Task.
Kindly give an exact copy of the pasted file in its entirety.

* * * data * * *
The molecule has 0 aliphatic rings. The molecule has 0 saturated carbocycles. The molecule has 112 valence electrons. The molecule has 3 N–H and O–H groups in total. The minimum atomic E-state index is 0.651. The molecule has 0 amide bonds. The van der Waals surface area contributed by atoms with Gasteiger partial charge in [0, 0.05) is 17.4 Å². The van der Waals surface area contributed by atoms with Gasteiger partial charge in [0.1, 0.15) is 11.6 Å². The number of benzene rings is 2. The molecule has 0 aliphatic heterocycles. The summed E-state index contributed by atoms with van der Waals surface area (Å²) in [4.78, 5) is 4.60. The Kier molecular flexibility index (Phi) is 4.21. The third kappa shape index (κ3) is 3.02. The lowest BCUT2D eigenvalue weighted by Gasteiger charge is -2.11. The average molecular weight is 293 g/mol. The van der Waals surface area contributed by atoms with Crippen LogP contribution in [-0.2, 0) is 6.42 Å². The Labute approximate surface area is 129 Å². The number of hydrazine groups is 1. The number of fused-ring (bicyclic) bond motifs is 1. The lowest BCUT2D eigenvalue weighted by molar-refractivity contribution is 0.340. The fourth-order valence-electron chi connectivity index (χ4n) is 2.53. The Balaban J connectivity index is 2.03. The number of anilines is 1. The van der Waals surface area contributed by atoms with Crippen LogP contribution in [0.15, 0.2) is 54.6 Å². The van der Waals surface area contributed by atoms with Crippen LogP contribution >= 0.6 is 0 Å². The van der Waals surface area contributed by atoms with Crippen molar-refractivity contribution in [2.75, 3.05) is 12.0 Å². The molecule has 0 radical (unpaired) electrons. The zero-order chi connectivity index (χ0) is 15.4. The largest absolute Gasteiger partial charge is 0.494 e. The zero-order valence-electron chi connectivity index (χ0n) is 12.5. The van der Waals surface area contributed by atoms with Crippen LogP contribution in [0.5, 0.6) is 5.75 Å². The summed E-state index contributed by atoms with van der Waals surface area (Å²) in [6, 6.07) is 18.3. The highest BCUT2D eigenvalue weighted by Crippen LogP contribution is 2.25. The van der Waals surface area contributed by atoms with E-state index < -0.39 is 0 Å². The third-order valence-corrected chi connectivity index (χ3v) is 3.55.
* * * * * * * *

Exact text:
The molecule has 0 aliphatic rings. The molecule has 0 saturated carbocycles. The molecule has 112 valence electrons. The molecule has 3 N–H and O–H groups in total. The minimum atomic E-state index is 0.651. The molecule has 0 amide bonds. The van der Waals surface area contributed by atoms with Gasteiger partial charge in [0, 0.05) is 17.4 Å². The van der Waals surface area contributed by atoms with Gasteiger partial charge in [0.1, 0.15) is 11.6 Å². The number of benzene rings is 2. The molecule has 0 aliphatic heterocycles. The summed E-state index contributed by atoms with van der Waals surface area (Å²) in [4.78, 5) is 4.60. The Kier molecular flexibility index (Phi) is 4.21. The third kappa shape index (κ3) is 3.02. The lowest BCUT2D eigenvalue weighted by Gasteiger charge is -2.11. The average molecular weight is 293 g/mol. The van der Waals surface area contributed by atoms with Crippen LogP contribution in [-0.2, 0) is 6.42 Å². The Labute approximate surface area is 129 Å². The number of hydrazine groups is 1. The number of fused-ring (bicyclic) bond motifs is 1. The lowest BCUT2D eigenvalue weighted by molar-refractivity contribution is 0.340. The fourth-order valence-electron chi connectivity index (χ4n) is 2.53. The Balaban J connectivity index is 2.03. The number of anilines is 1. The van der Waals surface area contributed by atoms with Crippen LogP contribution in [0.15, 0.2) is 54.6 Å². The van der Waals surface area contributed by atoms with Crippen LogP contribution >= 0.6 is 0 Å². The van der Waals surface area contributed by atoms with Crippen molar-refractivity contribution in [2.75, 3.05) is 12.0 Å². The molecule has 0 radical (unpaired) electrons. The zero-order chi connectivity index (χ0) is 15.4. The largest absolute Gasteiger partial charge is 0.494 e. The zero-order valence-electron chi connectivity index (χ0n) is 12.5. The van der Waals surface area contributed by atoms with Crippen LogP contribution in [0.5, 0.6) is 5.75 Å². The summed E-state index contributed by atoms with van der Waals surface area (Å²) in [6, 6.07) is 18.3. The highest BCUT2D eigenvalue weighted by Crippen LogP contribution is 2.25. The van der Waals surface area contributed by atoms with E-state index < -0.39 is 0 Å². The third-order valence-corrected chi connectivity index (χ3v) is 3.55.